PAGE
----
How to get a little sun in winter
Winter on the eastern coast of Scotland can be quite bleak by the time we’re blown into February. Any sunshine-filled days that inspire hope are replaced by gusty afternoons blowing the woods sideways. Colstoun’s walled garden is one place we find respite from the dead of winter, with the evergreen lawns (a nice byproduct of Scotland’s ever-wet climate) surrounding dozens of raised beds we put in early 2016.
The only color we have left in the garden after winter is freshly sprouting tulip bulbs (if we can keep the deer away from them) and deep purple rhubarb stalks. But there’s enough going on underground to keep us very, very happy. Jerusalem artichokes—no relation to Jerusalem and a very distant relative to the artichoke—are a tuber native to North America. Also called by their pet names: sunroot, sunchoke, and earth apple, this root veg is one of the uglier ones, but digging them out when there’s very little left to harvest gives great satisfaction on a cold February day.
Around the 1600s the Jerusalem artichoke made it over to Scotland after a history of being grown and consumed by Native Americans (who referred to it as “sun root”). An early colonial/explorer ate some on his travels and was so in love with the taste and potential that he sent some across the Atlantic Ocean. After making its way through the gardens of France and Italy, it arrived in England where the first mention of “Artichoke of Jerusalem” was printed in the Oxford English dictionary in the 1610s.
It’s a Colstoun favorite because of the fact that it’s not only beautiful when in bloom but dual-purpose with its edible root—we’re blessed with flowers during spring and summer, as well as unique ingredient for soup making throughout winter—sustainability and beauty all wrapped up in one crop.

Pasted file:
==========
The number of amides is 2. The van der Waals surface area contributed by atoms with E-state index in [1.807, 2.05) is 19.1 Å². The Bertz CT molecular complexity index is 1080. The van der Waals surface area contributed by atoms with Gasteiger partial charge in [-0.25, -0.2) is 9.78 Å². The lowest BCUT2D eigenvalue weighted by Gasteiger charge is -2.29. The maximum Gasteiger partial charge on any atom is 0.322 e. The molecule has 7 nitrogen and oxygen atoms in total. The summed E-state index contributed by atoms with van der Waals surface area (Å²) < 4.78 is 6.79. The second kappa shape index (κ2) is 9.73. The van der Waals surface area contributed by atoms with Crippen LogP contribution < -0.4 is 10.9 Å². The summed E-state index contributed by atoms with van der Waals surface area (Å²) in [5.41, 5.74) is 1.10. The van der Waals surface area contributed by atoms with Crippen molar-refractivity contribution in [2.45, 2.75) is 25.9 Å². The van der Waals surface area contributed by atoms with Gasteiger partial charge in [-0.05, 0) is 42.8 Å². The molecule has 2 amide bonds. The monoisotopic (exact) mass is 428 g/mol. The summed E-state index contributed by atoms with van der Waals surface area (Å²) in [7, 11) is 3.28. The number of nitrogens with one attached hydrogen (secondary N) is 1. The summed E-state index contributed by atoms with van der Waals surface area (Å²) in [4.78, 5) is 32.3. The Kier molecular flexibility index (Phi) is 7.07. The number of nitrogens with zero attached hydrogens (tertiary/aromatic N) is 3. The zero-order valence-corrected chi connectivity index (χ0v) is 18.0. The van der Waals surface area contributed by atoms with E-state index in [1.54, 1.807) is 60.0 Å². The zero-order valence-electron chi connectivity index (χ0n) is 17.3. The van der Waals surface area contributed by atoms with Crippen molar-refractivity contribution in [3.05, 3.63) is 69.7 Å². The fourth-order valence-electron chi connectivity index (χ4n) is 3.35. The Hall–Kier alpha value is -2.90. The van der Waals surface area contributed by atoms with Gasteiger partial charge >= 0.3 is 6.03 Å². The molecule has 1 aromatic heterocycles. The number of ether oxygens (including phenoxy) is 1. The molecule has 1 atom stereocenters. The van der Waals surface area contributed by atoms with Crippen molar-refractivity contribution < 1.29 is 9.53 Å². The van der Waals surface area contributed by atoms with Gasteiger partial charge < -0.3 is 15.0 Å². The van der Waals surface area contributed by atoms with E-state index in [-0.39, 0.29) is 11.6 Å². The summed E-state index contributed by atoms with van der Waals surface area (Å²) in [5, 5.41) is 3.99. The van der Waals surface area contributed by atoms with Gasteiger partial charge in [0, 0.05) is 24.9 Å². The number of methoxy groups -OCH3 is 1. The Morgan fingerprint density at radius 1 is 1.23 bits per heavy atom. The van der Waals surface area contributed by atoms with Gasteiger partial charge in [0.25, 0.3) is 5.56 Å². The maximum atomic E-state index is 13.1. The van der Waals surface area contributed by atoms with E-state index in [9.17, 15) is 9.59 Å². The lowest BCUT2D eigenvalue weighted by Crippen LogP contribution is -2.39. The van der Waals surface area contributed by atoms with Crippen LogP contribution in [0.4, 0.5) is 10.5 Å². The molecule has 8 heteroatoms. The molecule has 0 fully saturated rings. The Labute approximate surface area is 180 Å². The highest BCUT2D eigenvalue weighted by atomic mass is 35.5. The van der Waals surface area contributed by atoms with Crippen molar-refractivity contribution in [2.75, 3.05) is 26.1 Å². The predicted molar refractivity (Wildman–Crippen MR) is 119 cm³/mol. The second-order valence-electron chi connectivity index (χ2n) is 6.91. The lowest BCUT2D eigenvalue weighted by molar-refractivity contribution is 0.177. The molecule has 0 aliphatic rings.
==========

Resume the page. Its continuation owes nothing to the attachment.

Recently, we spent the afternoon uprooting and processing some of our own Artichokes for a Seasonal Entertaining course, as this seasonal vegetable is perfect for an elegant, creamy winter soup. After months of stews, casseroles and chilis, it’s nice to switch things up and move into lighter meals accompanied by a fresh parsley garnish. And not only is this soup a welcome break from the heaviness of winter meals, it has rich, sweet qualities due to its high percentage of inulin (76%), which is converted into a carbohydrate similar to fructose as the root veggie is stored after harvest.
Cooking time: 40 minutes - Serves: 8-10
50 g butter
600 g onions chopped
600 g potatoes, peeled and chopped
1.1k g artichokes, peeled and chopped
Salt & pepper
1.2 litre light chicken stock
600 ml milk Freshly chopped parsley
Melt the butter in a heavy saucepan; add the onions, potatoes and artichokes.
Season with salt & pepper, cover and sweat gently for about 10 minutes.
Add the stock and cook until the vegetables are soft.
Liquidise and return to the heat.
Thin to the required consistency with the milk and adjust the seasoning.
Garnish with parsley.
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